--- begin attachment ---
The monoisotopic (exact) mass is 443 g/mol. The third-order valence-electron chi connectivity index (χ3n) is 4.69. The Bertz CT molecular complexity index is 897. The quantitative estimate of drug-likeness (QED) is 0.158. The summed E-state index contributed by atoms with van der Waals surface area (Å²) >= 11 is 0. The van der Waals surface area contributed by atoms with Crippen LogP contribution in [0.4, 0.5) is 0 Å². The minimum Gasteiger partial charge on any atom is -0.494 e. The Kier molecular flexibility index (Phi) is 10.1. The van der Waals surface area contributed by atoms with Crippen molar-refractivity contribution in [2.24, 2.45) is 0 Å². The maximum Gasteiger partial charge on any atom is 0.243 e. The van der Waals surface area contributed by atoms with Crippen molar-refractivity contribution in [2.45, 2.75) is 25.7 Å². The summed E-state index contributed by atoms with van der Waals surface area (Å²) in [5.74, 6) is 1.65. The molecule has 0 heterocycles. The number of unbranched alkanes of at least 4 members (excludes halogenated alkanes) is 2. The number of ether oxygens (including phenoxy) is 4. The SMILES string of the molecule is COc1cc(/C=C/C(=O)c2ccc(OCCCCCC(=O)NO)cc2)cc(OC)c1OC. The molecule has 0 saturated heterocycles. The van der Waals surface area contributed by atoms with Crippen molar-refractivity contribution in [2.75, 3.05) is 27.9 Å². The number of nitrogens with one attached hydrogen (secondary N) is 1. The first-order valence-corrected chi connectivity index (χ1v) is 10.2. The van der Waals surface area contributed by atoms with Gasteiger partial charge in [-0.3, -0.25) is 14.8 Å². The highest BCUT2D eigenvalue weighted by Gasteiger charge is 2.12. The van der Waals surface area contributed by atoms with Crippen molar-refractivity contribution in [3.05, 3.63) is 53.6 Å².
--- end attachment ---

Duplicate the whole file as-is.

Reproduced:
The monoisotopic (exact) mass is 443 g/mol. The third-order valence-electron chi connectivity index (χ3n) is 4.69. The Bertz CT molecular complexity index is 897. The quantitative estimate of drug-likeness (QED) is 0.158. The summed E-state index contributed by atoms with van der Waals surface area (Å²) >= 11 is 0. The van der Waals surface area contributed by atoms with Crippen LogP contribution in [0.4, 0.5) is 0 Å². The minimum Gasteiger partial charge on any atom is -0.494 e. The Kier molecular flexibility index (Phi) is 10.1. The van der Waals surface area contributed by atoms with Crippen molar-refractivity contribution in [2.24, 2.45) is 0 Å². The maximum Gasteiger partial charge on any atom is 0.243 e. The van der Waals surface area contributed by atoms with Crippen molar-refractivity contribution in [2.45, 2.75) is 25.7 Å². The summed E-state index contributed by atoms with van der Waals surface area (Å²) in [5.74, 6) is 1.65. The molecule has 0 heterocycles. The number of unbranched alkanes of at least 4 members (excludes halogenated alkanes) is 2. The number of ether oxygens (including phenoxy) is 4. The SMILES string of the molecule is COc1cc(/C=C/C(=O)c2ccc(OCCCCCC(=O)NO)cc2)cc(OC)c1OC. The molecule has 0 saturated heterocycles. The van der Waals surface area contributed by atoms with Crippen molar-refractivity contribution in [2.75, 3.05) is 27.9 Å². The number of nitrogens with one attached hydrogen (secondary N) is 1. The first-order valence-corrected chi connectivity index (χ1v) is 10.2. The van der Waals surface area contributed by atoms with Gasteiger partial charge in [-0.3, -0.25) is 14.8 Å². The highest BCUT2D eigenvalue weighted by Gasteiger charge is 2.12. The van der Waals surface area contributed by atoms with Crippen molar-refractivity contribution in [3.05, 3.63) is 53.6 Å².